Today it still plays a lot of those formative roles, and with giving out the magazines for free, the threshold for very young skaters, that before had to ask their parents for money to buy a mag, to get their hands on a mag has been somewhat flattened. Preferably I would like for the youngest or beginner of skaters at the shop to get the mag because getting something for free is something they most often still really appreciate, and that means that they really ‘use’ the mag.
Do you see a time in the future where it will be financially possible for you to work on Vague full-time?
Guy (Vague): That would be nice, but the fact we're doing it for ourselves maintains a certain innocence and keeps us as the demographic. Art for art's sake etc. There are a lot of other things with Vague we'd like to progress though. We appreciate everyone who has been featured and helped us, we'd like to provide a bigger platform for those talented bastards who have supported us and move more towards being a magnifying glass for them, be it exhibitions, book launches or a mash-up in an Aldi car park somewhere, just to get everyone together to appreciate one another.
How has the internet, and social media, changed the way magazines functions within skateboarding?
Will (Free): Well, you can't just be a print magazine these days, it's about the whole package. Free Skate Mag is a print magazine, a website, a Facebook page, a Twitter account, a Tumblr page and an Instagram account. All of these outlets are important and all appeal to different audiences. A 12-year-old skater might not access Free the same way a 40-year-old skater would, so we try to cater to as many different people as we can.
How important is the balance of digital and print, for example, should your website and social media efforts never outweigh the print magazine?
Oli (Solo): Looking at Thrasher I would say, why not? But, generally, I feel it’s more about standards. There is no recipe that works for everyone. For ourselves, we want to paint one big picture on whatever medium. Thus we don’t have that super aggressive digital strategy, because that’s not us. To sum it up, content is king. We love magazines, so you might have figured that we put a lot of effort into the print issue and try to keep it at the highest standard.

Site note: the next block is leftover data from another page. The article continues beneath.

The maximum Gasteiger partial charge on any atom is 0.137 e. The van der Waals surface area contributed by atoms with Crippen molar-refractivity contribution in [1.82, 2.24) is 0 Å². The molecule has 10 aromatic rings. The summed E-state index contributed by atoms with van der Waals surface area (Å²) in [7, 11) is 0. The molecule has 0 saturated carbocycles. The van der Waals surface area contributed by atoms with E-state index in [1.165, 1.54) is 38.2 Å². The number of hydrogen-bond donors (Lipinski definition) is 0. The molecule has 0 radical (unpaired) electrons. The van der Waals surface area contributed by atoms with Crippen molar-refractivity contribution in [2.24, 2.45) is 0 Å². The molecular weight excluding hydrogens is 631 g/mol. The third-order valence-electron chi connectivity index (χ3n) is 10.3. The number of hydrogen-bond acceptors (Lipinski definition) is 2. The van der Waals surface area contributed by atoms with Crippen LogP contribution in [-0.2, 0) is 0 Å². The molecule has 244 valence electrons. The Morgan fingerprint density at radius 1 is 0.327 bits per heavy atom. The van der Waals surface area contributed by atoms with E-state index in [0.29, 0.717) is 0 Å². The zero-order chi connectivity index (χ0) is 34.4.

Can a digital-only skate magazine exist and still be seen as 100% legit and taken seriously with both audience and advertisers?
Will (Free): In theory, yes, but when it comes to competing for the best content if you can offer something else/extra, like also being able to put the content in print, that gives you a big advantage.
Do you believe digital is the future and slowly (generationally?) the magazines will all die off?
Oli (Solo): Possibly, they might at one point, mostly because of marketing decisions vs. production and distribution cost. But then again, people appreciate printed products for various reasons in any generation, so let’s hope we will be able to make this happen for as long as it’s fun!
Will print skate magazines be around in ten years time or do you see an eventual shift to digital?
Roland (Place): It depends, what is more, damaging to the environment a piece of A4 paper or an email? All non-jokes aside, I do believe there is a role for print, with the point I made earlier that it allows you to bundle multiple things into one big thing, and with context being so important but also at times hard to find digitally, I do believe it will be there.
Video content is able to provide similar things, but statistics show that people don't make it to the end of a longer video most of the time. The beauty of print is that you don't have to press play, it is always playing at your own pace.
Daniel (Place): Lately if feels like this topic has balanced itself out a little. At first, we all thought that everyone’s dying immediately, it’s quite the long process. Some even said that this time is the golden years of print media since a lot of bullshit got washed away. I think there will always be room for print if it’s on a smaller scale, or maybe even bigger, it doesn’t really matter.
Our weekly newsletter is a regular rundown of what’s happening at Parade including product releases and cultural updates from across our community. Stay tuned.
Stay up to date with a mix of noteworthy news and the best product in skateboarding.